Academic journal article Journal of Corporation Law

Distribution of Funds in Class Actions-Claims Administration

Academic journal article Journal of Corporation Law

Distribution of Funds in Class Actions-Claims Administration

Article excerpt


Most class action securities cases result in a settlement where the parties agree on a defined amount of money to be placed in a fund for distribution to eligible beneficiaries. Although the size of the fund and the losses suffered by eligible beneficiaries are defined, the number of potential beneficiaries who decide not to participate in the settlement by opting out and the number and value of losses eventually claimed by those eligible beneficiaries are not known until long after the settlement amount has been established. In any closed-end fund, like the securities class action settlements, there is the potential for a "Goldilocks" dilemma-the fund may be too large or too small for the claims being made, not "just right." The ensuing tensions created by this mismatch between funds available and claims on those funds can be one of the most significant problems in any settlement fund distribution. The ability of courts, special masters, and claims administrators to cope with this mismatch is critical to the success of the distribution process. Courts, lawyers, academics, and claims administrators have generally accepted the traditional approaches normally taken in securities class action distribution processes as appropriate under the circumstances. This Article presents several alternative approaches for coping with the mismatch dilemma that are worthy of consideration for incorporation in future distributions. The literature on distribution processes has given too little attention to the successes and failures in cases that have utilized non-traditional techniques, and it is likely that future distributions can benefit from these actual experiences. The following case studies in both securities and non-securities contexts illustrate the Goldilocks dilemmas that arise and discuss approaches that courts, lawyers, and claims administrators might take to ameliorate them in situations where there are too many opt-outs, too few claims, too many claims, too little money, or too much money.


The traditional approaches for coping with the mismatch between available funds and funding needs are to use pro-ration when there is a shortage and cy pres when there is an excess.1 The general assumptions underlying these approaches are that the distribution process is a sunk cost and any additional distribution costs would be inefficient, counterproductive, or both.2 At the same time, it is possible to use pro-ration and cy-pres to reach an outcome that most viewers would consider satisfactory-the process of satisficing. The argument here is that there are changes both in the pre- and post-distribution processes that can ameliorate the degree of mismatch and should be considered in anticipation that a mismatch might occur. That is, the distribution process itself should incorporate techniques for coping with the mismatch rather than waiting until the precise mismatch is known. The distribution process should not assume that new techniques are inappropriate, even if they have not been approved by an appellate court and even if the claiming period has ended.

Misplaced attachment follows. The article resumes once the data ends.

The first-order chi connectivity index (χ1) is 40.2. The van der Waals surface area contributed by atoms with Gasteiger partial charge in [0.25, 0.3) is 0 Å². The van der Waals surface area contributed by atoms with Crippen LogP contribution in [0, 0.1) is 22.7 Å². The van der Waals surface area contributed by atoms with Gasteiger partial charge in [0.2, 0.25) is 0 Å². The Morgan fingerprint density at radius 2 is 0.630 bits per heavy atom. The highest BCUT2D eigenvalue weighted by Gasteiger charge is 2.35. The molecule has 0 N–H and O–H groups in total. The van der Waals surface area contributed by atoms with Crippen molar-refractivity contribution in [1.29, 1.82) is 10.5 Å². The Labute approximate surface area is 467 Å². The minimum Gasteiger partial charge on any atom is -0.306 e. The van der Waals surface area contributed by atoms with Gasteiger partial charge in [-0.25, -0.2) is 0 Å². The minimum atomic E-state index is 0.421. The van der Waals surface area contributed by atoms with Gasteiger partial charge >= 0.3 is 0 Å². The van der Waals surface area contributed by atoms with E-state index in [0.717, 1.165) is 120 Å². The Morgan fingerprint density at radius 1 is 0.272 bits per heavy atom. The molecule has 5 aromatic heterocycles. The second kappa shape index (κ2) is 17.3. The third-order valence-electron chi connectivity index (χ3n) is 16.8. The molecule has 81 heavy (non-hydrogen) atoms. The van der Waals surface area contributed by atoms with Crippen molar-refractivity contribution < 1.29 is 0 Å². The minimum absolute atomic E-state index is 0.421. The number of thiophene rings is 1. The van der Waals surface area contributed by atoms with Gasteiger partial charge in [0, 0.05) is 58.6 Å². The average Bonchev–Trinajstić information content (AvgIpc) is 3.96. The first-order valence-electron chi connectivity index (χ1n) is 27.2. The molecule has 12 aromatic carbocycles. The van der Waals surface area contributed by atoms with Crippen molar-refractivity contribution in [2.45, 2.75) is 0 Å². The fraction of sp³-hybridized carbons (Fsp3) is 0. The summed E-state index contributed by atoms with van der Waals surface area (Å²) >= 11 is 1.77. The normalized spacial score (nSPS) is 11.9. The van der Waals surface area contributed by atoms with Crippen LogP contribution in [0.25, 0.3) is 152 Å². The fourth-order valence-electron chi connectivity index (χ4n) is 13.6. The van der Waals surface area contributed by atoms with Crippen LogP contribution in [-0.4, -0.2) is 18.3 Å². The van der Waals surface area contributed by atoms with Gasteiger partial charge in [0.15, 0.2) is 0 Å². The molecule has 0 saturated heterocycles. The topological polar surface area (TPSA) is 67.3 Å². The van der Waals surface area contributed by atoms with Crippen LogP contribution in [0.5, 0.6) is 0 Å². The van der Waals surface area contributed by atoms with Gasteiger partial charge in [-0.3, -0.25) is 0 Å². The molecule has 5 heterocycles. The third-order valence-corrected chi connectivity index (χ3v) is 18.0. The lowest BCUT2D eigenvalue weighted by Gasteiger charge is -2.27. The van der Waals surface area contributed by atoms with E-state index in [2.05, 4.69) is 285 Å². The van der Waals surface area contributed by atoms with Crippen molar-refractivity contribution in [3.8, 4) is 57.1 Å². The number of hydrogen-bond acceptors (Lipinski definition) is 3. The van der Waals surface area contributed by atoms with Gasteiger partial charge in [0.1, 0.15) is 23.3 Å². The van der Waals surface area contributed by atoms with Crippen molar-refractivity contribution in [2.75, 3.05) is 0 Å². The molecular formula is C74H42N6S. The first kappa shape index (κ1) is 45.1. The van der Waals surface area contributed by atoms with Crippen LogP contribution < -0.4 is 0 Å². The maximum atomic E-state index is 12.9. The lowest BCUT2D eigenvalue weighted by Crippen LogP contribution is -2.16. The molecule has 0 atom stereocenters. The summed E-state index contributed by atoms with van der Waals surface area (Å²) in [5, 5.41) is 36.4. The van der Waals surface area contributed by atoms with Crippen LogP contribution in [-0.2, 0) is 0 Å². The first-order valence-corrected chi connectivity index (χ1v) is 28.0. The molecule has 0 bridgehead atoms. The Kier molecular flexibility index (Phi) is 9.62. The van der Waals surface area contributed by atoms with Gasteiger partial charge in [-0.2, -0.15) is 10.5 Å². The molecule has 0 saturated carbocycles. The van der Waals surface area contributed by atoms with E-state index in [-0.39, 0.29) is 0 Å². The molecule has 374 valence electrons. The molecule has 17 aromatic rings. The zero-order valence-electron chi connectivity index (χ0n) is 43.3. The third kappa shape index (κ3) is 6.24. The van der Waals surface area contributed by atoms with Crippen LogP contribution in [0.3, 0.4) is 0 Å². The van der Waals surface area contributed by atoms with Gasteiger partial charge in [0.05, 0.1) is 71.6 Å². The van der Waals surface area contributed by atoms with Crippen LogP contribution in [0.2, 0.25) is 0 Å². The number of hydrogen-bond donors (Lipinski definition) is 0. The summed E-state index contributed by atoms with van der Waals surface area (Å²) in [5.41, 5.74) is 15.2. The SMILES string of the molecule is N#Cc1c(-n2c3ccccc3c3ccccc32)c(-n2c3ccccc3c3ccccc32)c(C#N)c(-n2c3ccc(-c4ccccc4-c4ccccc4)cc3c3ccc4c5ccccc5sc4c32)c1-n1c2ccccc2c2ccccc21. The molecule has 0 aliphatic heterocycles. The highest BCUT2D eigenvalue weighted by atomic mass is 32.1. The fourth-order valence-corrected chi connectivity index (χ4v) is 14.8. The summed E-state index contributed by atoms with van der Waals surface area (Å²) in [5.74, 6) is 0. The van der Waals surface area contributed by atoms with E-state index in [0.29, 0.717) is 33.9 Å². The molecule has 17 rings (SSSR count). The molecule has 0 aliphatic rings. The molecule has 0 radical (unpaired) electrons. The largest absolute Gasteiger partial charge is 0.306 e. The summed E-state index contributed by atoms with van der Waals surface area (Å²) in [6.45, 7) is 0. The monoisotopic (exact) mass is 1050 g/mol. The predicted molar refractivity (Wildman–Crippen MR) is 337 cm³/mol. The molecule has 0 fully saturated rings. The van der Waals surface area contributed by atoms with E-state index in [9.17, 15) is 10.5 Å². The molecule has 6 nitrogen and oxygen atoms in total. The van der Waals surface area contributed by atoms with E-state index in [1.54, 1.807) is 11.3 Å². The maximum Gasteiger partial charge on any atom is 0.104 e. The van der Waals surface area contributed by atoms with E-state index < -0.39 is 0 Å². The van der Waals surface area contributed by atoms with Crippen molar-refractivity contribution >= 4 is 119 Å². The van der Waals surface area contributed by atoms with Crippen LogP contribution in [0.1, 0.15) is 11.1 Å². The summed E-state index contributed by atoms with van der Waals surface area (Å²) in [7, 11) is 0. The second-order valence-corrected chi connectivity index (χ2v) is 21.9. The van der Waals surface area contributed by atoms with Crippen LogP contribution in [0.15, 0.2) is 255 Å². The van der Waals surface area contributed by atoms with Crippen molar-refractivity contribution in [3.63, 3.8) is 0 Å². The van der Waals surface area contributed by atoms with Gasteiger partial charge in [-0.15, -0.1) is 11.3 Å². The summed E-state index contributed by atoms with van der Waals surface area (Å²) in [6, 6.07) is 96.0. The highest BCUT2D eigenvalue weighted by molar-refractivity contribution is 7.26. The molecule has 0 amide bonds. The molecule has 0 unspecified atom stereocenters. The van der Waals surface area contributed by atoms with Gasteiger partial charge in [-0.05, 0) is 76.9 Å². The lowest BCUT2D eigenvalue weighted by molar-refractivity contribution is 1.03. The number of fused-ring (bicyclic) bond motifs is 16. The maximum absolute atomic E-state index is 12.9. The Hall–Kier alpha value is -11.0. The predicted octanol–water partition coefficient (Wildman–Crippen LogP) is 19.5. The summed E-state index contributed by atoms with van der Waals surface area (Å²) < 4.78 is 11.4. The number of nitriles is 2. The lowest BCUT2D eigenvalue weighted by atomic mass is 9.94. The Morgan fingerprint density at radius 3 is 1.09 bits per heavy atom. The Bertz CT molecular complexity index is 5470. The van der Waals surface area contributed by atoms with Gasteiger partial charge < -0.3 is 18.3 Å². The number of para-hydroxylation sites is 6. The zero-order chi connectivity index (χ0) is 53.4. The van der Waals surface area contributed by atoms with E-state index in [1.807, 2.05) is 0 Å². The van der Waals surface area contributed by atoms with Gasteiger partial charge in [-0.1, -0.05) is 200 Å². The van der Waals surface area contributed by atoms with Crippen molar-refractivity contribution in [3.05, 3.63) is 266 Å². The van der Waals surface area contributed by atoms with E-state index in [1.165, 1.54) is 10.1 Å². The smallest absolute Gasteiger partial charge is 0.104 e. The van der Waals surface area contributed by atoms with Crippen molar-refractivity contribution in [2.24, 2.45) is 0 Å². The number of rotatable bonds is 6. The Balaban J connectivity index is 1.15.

A. Surveys

It is often possible to gain a greater appreciation of the nature of mismatch problems by surveying a sample of the universe of participants who seem to be exacerbating the problem. If, for example, claimants have misunderstood the claiming process, they may be able to be recategorized into a more appropriate claiming status. Surveys can be implemented quickly to identify reasons for higher or lower than expected response rates. Survey results can then inform mid-course corrections in a distribution process. In one case, for example, survey results showed that the main reason for failure to file a claim was related to a misunderstanding of the potential compensation.3 Using this information the claims administrator could add the estimated losses to future outreach initiatives, thereby increasing response rates. …

Search by... Author
Show... All Results Primary Sources Peer-reviewed


An unknown error has occurred. Please click the button below to reload the page. If the problem persists, please try again in a little while.